Divorce: How Family Businesses Are Valued And Divided
Property division decisions become especially heated when marital assets include a family-owned business or significant business interests. Both sides want the division to be done with great care to maximize the value of the business.
At Sowald Sowald Anderson Hawley & Johnson, we are experienced in valuing and dividing every kind of business entity – professional partnerships, retail businesses, internet businesses and sole proprietorships.
Division solutions for divorce or dissolution include:
- Co-ownership, so the business can continue to function
- Buyout, in which one party purchases the business from the other
- Sale, in which the business is put on the market and the proceeds are split
If the business existed before the couple married or if it was purchased with nonmarital resources, then it may not be subject to division.
Your business valuation is only as reliable as the appraiser chosen to do the valuing. Sowald Sowald Anderson Hawley & Johnson works with only the most experienced and most reputable appraisers, ensuring that the valuation arrived at is accurate and represents your interests. The final valuation will take into account every factor involved in a business’s true worth, including goodwill.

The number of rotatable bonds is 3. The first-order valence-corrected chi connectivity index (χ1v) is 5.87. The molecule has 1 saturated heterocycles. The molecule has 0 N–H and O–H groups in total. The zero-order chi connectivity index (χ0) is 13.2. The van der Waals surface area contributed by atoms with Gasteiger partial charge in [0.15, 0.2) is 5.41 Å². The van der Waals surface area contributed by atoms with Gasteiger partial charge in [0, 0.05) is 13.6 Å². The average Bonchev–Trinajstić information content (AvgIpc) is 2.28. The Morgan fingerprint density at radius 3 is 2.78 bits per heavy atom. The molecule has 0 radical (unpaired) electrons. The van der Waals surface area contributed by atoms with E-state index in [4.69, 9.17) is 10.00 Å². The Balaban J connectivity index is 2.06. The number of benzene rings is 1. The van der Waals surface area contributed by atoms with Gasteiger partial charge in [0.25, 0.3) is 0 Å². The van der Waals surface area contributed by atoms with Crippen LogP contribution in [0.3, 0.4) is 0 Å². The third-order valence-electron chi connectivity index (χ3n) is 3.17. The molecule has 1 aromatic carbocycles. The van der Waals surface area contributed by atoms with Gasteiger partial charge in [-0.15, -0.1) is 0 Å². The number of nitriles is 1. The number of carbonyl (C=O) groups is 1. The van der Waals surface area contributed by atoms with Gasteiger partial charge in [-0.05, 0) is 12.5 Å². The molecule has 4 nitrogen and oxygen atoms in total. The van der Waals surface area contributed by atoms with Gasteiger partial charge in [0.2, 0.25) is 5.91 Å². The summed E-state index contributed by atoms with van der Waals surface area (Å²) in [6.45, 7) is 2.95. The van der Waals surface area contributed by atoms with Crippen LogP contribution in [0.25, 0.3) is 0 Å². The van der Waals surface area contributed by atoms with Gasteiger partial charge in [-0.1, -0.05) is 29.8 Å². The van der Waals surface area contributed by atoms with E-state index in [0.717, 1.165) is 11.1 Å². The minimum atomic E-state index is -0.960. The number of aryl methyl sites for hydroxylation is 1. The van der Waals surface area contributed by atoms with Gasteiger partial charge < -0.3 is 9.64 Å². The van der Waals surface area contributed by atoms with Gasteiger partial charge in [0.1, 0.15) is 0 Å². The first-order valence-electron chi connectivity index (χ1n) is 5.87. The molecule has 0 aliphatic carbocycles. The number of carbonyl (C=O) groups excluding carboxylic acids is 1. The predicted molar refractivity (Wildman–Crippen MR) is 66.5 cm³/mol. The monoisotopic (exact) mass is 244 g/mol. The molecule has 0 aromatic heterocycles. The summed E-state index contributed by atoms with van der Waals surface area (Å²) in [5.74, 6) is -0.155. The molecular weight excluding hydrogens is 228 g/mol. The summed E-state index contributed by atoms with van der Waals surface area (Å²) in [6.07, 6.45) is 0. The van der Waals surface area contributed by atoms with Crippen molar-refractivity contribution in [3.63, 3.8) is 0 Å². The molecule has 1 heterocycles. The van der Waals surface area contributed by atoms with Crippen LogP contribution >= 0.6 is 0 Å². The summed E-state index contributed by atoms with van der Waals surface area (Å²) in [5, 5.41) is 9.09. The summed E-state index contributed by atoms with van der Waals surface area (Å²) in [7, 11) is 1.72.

Tax considerations of the division are considered at every stage, with every effort made to lighten your tax obligations from the sale.
How Are Businesses Valued During A Divorce?
There are several methods for valuing a business during a divorce, including:
- Determining the fair market value of the business
- Determining value based on the expected future income
- Determining the value of the business’s assets
The most common methods are the market approach and the income approach. If these methods do not work, however, the asset approach is also available.
How Are Businesses Divided In A Divorce?
If a couple does not have a prenuptial agreement that addresses business division, then the couple or the court must reach a decision on how to divide the business. Some of the techniques available are:
- The spouse who owns the business gives the other spouse marital assets equal to the value of the business
- The owner spouse sells their share of the business and divides the proceeds with the other spouse
- The spouses continue to own the business jointly
The tactic used depends greatly on the unique company at hand. You and your attorney should try to use the method that benefits you based on your financial needs and your goals for operating the business.
What Do Courts Consider When Dividing A Business?
If you and your spouse do not reach a compromise out of court, a family law judge will issue a verdict. Courts consider a variety of factors such as:
- Whether one spouse owned the business before the marriage
- The share owned by each spouse
- Whether one spouse contributed separate assets to fund the business
- Each spouse’s contribution to running the business
- Each spouse’s income, separate assets, income and earning potential
As you can see, judges have a great deal of leeway when it comes to dividing businesses. It is crucial that you have a divorce attorney to advocate for your best interests and ensure that no one takes advantage of your rights.